Although it is difficult to keep very fine sand and silt from entering drilled wells constructed in the Buck Creek Terrace deposits, the aquifer is the source of satisfactory water supplies for several farms, from both dug and drilled wells. No wells were inventoried that would pump more than about 20 gpm, but supplies of 25 to 50 gpm probably could be obtained locally from property constructed and developed wells.

The quality of ground water from this aquifer is generally satisfactory for domestic use except for excessive hardness (Table 4) and locally high iron content.

Undifferentiated post-Kansan Alluvium and Terrace Deposits

Deposits younger than Kansan and which are equivalent in age to the alluvium and Newman Terrace and Buck Creek Terrace deposits in the larger valleys occur in many of the smaller tributary valleys but are not differentiated on Plate 1. These deposits range in thickness from about 10 to 40 feet. Because they are derived chiefly from the local rocks in the drainage area of the individual tributary and because of the predominance of shale in the area, most of the sediments are poorly sorted sandy clays and silts, although alluvium may be very sandy in tributaries draining areas of the Tonganoxie or Ireland Sandstone members or extensive Kansan deposits.

There is a wide range in the capacity of these deposits to store and transmit ground water, but small supplies of 1 to 10 gpm can generally be obtained from them for domestic and stock use. Because of the low yields, dug wells providing considerable storage in the well itself are more satisfactory than small-diameter drilled wells. Well 12-20-4bc (Table 8 and well log) is a representative well obtaining a domestic water supply from these deposits.

The chemical character of the ground water is similar to that obtained from other post-Kansan alluvial deposits in the larger valleys.

Kansan Deposits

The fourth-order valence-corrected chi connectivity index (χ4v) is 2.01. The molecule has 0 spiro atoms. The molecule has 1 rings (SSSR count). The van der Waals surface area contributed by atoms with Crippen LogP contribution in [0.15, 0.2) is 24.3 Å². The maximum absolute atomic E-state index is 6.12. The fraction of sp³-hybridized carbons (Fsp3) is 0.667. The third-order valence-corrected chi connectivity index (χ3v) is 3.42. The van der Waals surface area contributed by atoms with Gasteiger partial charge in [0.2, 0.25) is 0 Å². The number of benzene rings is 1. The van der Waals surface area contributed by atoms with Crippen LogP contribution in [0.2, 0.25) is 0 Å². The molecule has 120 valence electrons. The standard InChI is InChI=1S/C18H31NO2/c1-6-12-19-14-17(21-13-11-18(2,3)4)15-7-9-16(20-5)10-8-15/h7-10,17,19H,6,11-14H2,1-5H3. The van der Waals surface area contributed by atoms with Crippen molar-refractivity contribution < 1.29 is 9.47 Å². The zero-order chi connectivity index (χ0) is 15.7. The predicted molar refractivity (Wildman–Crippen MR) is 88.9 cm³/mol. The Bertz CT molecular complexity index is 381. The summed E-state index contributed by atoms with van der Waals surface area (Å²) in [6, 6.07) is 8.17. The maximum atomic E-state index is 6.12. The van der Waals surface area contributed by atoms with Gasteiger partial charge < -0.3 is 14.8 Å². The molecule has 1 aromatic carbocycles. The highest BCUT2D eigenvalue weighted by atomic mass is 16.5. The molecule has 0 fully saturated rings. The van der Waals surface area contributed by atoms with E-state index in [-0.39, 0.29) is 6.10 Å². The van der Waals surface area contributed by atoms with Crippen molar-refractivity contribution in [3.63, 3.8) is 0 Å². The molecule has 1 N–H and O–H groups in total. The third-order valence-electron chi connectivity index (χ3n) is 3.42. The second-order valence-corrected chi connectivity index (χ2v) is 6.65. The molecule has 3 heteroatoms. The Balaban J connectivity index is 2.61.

Because of the wide range in thickness, extent, and character of the Kansan deposits, their ability to store and transmit water differs greatly from one locality to another. Deposits of clayey till, whether small dissected patches or extensive deposits, generally supply little or no water to wells. Fluvial outwash deposits, however, may be permeable and transmit water readily. Small dissected deposits generally are easily drained. This is illustrated by the Kansan outwash along Kansas River between Lawrence and Lakeview, where suburban development has resulted in many wells and test holes having been drilled for domestic water supplies. Some of these wells and test holes have been drilled through a very thin saturated zone of sand and gravel of the Grand Island Formation at the base of the deposits and yield satisfactory domestic supplies. Others may obtain small amounts of ground water from perched water bodies in the Sappa Formation or in post-Kansan alluvial and colluvial deposits. Still others penetrated the entire thickness of Kansan deposits without encountering any saturated material capable of yielding a domestic water supply and were drilled into the sandstone of the Stranger Formation, which underlies this area. As water in the Tonganoxie Sandstone member is salty in this area (test hole 12-19-26abb; Tables 4 and 8), such wells are failures unless at least a small amount of water is yielded by the Kansan deposits. If as much as 10 or 15 gallons of water per hour is obtained from the Kansan deposits in wells drilled into the Tonganoxie Sandstone member, this small amount of fresh water will move into the well and down into storage in the Tonganoxie because of the lower head in the sandstone. Water supplies of 200 to 300 gpd have been obtained from such wells, but if pumped heavily they may yield brackish or salty water.